At Princeton, a small but vocal group of conservatives, the Anscombe Society, pushes back against these norms by advocating chastity, the sanctity of marriage, and “a conception of feminism that encourages motherhood.” Thirty-two Anscombe—or similar—societies stretch from California State University to Yale. They’re part of the Love and Fidelity Network, which held its seventh annual national conference on “sexual integrity” at Princeton in November. In effect, they want to undo the history of sexual liberation, to revert to the ethics of the 1950s, when gays were closeted and women were all either virgins or happy housewives.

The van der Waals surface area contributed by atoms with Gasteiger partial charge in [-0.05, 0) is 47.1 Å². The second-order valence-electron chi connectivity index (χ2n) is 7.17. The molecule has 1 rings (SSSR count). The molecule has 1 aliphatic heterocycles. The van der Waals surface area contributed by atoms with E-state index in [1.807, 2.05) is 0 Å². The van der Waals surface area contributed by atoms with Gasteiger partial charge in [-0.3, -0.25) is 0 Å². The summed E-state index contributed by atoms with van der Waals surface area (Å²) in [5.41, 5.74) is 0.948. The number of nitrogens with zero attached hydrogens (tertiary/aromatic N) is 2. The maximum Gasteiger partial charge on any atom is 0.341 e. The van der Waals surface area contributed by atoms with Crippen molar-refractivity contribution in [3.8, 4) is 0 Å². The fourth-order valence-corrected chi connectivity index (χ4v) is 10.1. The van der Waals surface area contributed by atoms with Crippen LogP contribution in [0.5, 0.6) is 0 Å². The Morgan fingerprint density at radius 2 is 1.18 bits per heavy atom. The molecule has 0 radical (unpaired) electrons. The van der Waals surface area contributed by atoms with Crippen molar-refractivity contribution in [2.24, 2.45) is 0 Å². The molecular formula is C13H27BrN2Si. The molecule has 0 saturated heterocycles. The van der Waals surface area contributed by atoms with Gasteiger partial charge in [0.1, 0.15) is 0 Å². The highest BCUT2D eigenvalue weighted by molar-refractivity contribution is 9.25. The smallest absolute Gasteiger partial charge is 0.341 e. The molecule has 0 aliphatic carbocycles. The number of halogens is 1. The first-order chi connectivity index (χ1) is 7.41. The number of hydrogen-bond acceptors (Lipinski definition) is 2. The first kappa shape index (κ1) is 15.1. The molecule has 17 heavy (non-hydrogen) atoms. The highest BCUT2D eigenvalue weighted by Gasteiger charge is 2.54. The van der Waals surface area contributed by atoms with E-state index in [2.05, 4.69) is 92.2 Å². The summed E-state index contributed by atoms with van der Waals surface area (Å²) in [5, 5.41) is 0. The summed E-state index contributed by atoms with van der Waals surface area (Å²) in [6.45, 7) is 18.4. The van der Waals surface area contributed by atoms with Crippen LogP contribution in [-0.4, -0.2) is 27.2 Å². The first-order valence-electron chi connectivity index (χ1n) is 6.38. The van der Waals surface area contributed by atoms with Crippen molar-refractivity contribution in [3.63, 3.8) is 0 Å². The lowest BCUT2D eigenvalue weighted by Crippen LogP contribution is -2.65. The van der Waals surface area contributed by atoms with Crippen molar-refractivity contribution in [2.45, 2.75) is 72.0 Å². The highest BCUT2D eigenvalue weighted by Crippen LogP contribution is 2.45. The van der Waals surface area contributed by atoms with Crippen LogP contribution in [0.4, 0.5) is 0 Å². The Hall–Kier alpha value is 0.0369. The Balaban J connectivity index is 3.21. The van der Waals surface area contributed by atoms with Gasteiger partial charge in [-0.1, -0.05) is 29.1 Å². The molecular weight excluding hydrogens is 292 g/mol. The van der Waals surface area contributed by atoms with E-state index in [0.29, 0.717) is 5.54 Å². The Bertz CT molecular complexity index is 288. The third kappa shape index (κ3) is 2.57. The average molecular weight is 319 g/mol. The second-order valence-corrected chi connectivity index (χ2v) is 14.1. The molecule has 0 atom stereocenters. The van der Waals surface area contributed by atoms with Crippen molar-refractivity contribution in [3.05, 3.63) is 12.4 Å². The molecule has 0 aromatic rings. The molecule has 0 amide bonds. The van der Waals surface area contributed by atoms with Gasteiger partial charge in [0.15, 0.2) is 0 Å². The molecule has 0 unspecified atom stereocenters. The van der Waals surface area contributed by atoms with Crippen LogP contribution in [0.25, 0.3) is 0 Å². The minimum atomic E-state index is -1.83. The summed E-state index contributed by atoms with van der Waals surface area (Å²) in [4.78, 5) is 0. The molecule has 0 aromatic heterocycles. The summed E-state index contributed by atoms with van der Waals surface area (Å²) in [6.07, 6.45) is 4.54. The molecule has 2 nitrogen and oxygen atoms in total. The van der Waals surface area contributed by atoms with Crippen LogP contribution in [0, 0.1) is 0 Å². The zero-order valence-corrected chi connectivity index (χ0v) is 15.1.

Anscombe members see a link between contemporary “hookup culture” and the incidence of rape, and while their response is shockingly backwards, even misogynistic, it’s also symptomatic of a society looking for alternatives to the status quo. Sexual liberation has been a two-steps forward, one-step-back kind of progress. Women want to be free of the social and sexual mores that constrained previous generations, but they haven’t solved how to do that on their own terms, as agents rather than objects. At base, it’s a problem of power. (“Liberation means power,” Susan Sontag wrote, “or it hardly means anything at all.”) College women may be free to do as they like, but too often theirs remains a powerless freedom. The question is: How do women take back power? And what would a college social scene, in which men and women interact as equals, look like?